By Edmond Y. Azadian
Azerbaijan has decided to have war games on the Nagorno Karabagh borders. Turkey has joined the same games on Armenia’s borders. They both have planned to commemorate the 20th anniversary of Khojaly “genocide” with many provocative manifestations. In Istanbul’s Taksim Square, the state-sponsored demonstrations were headed by Turkey’s interior minister. At the same demonstrations, the ultra-nationalist group, the Grey Wolves, hoisted banners with these threatening slogans: “Today in Taksim, Tomorrow in Yerevan.” Of course a full-page ad in the New York Times “commemorating” the Khojaly incident intended to bring the war drumbeat to the US shores. Oil money can buy anything but the truth.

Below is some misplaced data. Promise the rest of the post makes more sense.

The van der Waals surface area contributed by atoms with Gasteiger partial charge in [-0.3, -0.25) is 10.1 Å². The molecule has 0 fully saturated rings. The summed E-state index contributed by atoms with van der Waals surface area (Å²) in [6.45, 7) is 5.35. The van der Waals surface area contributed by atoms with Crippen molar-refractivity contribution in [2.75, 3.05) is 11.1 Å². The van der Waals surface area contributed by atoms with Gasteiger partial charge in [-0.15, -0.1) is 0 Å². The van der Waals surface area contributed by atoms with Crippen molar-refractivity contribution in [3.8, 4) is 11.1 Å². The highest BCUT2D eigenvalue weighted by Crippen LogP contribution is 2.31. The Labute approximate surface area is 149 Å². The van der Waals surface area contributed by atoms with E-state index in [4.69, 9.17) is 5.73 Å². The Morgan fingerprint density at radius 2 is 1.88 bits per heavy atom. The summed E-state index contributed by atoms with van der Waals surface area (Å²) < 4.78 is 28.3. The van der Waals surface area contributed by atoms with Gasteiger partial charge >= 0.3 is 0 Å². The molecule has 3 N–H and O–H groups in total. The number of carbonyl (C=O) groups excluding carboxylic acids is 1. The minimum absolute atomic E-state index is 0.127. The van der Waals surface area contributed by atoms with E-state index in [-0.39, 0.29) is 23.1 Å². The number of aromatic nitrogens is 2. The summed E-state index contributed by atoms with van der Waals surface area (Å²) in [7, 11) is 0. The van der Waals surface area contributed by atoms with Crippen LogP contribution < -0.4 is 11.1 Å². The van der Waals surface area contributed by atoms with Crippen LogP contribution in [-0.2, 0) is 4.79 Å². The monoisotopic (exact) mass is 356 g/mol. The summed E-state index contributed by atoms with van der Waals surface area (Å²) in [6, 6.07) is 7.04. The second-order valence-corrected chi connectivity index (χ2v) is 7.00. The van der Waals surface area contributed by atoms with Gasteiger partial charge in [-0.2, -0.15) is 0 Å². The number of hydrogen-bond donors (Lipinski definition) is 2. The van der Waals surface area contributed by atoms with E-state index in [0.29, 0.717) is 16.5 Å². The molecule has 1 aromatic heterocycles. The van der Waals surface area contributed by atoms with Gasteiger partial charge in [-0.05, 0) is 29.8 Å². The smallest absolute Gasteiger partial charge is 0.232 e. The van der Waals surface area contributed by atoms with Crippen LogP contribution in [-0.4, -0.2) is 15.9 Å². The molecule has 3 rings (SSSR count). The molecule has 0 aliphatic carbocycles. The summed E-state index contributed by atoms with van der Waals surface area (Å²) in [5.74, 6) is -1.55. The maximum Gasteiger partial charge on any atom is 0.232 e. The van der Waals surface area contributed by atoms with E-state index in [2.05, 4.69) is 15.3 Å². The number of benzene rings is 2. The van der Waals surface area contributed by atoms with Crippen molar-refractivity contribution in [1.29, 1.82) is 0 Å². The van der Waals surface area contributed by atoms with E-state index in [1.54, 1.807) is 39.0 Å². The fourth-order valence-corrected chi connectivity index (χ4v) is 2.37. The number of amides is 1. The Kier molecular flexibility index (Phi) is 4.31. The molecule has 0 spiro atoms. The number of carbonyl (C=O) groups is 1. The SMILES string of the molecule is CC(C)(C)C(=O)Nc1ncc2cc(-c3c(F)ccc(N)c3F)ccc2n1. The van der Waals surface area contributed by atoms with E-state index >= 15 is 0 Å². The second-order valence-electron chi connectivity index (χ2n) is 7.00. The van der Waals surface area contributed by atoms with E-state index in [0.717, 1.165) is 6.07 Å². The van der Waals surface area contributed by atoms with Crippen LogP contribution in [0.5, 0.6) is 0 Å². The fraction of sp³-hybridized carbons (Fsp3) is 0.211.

Why all of a sudden is this war-mongering orchestrated by a country whose foreign minister was claiming that he had reduced Turkey’s problems with its neighbors to zero?
Furthermore, aggravating the situation is Israel’s saber rattling against Iran, rendering the entire region to a powder keg.
Within the context of war rhetoric and the rising tensions, Armenia has to consider its security arrangements. Armenians have shed too much blood to give any credence to lofty slogans, which the West is showering over the region, under the umbrella of nuclear warheads.
Many people had been questioning the wisdom of extending Armenia’s security arrangement with Russia to another 49 years. Even some politicians in Armenia had joined that chorus. Today the significance of the Russian base in Armenia comes through more vividly.